Forum for Science, Industry and Business

Sponsored by:     3M 
Search our Site:

 

Environmental impact of fertilisers on agriculture

11.12.2002


The problem is intensive agriculture. Nowadays, some farmers have too many heads of cattle in comparison with their land under tillage. Due to this, purines (manure and stable/barn droppings) are applied in high concentrations on these soils, above all on those around the barns. Also, in order to feed the land which is further afield, farmers buy mineral feeds. Great problems for the environment arise out of the application of high quantities of mineral fertilisers and purines.




The Department of Vegetable Biology and Ecology have been studying this problem for 12 years now. The aim of the researchers is to measure the efficacy of fertilisers used in agriculture and to know their effect on the environment.

The importance of nitrogen


Nitrogen is the principal component in the majority of fertilisers used in agriculture. This is due to the property of this element of accelerating production and vegetable growth. But if it is applied excessively to the soil, plants are unable to absorb all the nitrogen and problems will arise. On the one hand gas emissions are produced and, on the other, water is contaminated.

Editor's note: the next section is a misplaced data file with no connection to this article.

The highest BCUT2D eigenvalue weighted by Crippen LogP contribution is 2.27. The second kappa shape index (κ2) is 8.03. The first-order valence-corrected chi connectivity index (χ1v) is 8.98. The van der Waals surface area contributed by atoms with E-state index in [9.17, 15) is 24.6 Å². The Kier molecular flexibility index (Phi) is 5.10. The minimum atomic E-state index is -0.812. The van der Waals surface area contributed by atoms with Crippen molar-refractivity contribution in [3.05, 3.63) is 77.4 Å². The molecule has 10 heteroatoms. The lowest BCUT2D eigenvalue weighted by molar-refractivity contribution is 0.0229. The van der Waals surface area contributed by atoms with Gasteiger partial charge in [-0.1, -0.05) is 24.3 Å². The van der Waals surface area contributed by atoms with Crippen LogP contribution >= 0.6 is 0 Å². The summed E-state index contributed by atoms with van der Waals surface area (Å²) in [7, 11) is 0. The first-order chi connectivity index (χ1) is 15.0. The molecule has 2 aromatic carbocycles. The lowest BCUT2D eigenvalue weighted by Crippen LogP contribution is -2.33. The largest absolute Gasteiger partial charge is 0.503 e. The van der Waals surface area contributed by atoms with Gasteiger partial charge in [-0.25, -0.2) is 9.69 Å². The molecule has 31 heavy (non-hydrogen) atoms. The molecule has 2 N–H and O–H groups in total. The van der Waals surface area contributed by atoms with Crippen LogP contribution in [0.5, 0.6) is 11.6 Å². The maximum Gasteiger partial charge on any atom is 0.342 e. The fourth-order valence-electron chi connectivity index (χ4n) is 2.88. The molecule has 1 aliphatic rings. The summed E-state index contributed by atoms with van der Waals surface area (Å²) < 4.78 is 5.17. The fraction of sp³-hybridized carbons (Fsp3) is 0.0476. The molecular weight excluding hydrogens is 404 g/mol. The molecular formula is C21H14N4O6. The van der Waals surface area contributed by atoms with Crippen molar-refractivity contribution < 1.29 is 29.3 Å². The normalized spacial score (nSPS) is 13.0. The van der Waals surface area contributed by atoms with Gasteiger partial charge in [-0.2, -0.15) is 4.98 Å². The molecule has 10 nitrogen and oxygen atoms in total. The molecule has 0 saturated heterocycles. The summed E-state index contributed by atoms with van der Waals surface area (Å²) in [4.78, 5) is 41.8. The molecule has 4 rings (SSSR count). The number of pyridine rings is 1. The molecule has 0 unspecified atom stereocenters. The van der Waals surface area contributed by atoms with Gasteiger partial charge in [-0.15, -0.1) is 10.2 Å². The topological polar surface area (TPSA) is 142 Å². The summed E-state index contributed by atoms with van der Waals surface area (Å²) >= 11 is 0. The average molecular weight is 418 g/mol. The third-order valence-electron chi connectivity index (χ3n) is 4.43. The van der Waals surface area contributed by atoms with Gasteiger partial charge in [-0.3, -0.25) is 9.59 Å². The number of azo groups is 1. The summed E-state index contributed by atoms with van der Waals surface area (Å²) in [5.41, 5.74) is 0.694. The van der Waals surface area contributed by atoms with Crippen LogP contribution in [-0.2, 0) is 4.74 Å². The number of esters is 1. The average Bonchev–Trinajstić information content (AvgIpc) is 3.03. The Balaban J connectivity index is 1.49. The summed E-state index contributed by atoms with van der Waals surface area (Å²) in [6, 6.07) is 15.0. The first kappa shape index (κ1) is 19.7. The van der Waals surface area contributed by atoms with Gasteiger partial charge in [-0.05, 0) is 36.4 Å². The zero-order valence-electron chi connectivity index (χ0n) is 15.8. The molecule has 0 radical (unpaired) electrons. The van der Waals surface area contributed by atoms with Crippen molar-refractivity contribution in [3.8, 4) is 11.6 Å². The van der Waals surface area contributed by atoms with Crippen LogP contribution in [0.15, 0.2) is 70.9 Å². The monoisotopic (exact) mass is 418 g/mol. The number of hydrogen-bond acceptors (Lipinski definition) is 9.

Gas emissions are produced due to the activity of certain micro-organisms present in the land. Some of these gas emissions, for example nitrous oxide (N2O) and nitric oxide (NO2), can create serious environmental problems. The first is known to cause the greenhouse effect and, together with CO2, is an extremely dangerous compound and nitric oxide can produce acid rain.

Apart from gas emissions, water contamination has to be taken into account. When nitrogen appears in nitrate (NO3) form, it can enter rivers, lakes, and drinking water with the rain, giving rise to health problems in the case of drinking water. Moreover, in the case of contamination of rivers and lakes, it aids the eutrophisation of the water. Due to this eutrophisation, the growth of micro-organisms and aquatic plants is excessive and, consuming all the available oxygen in the water, fish life dies.

The research

Taking these problems into account, the researchers carried out a comparative study of purines and mineral fertilisers. It was clear from the results that the purines performed more slowly than the fertilisers, but that both are equally contaminant as regards gas emissions and ability to pollute water. Thus, it cannot be said that one is “better” than the other.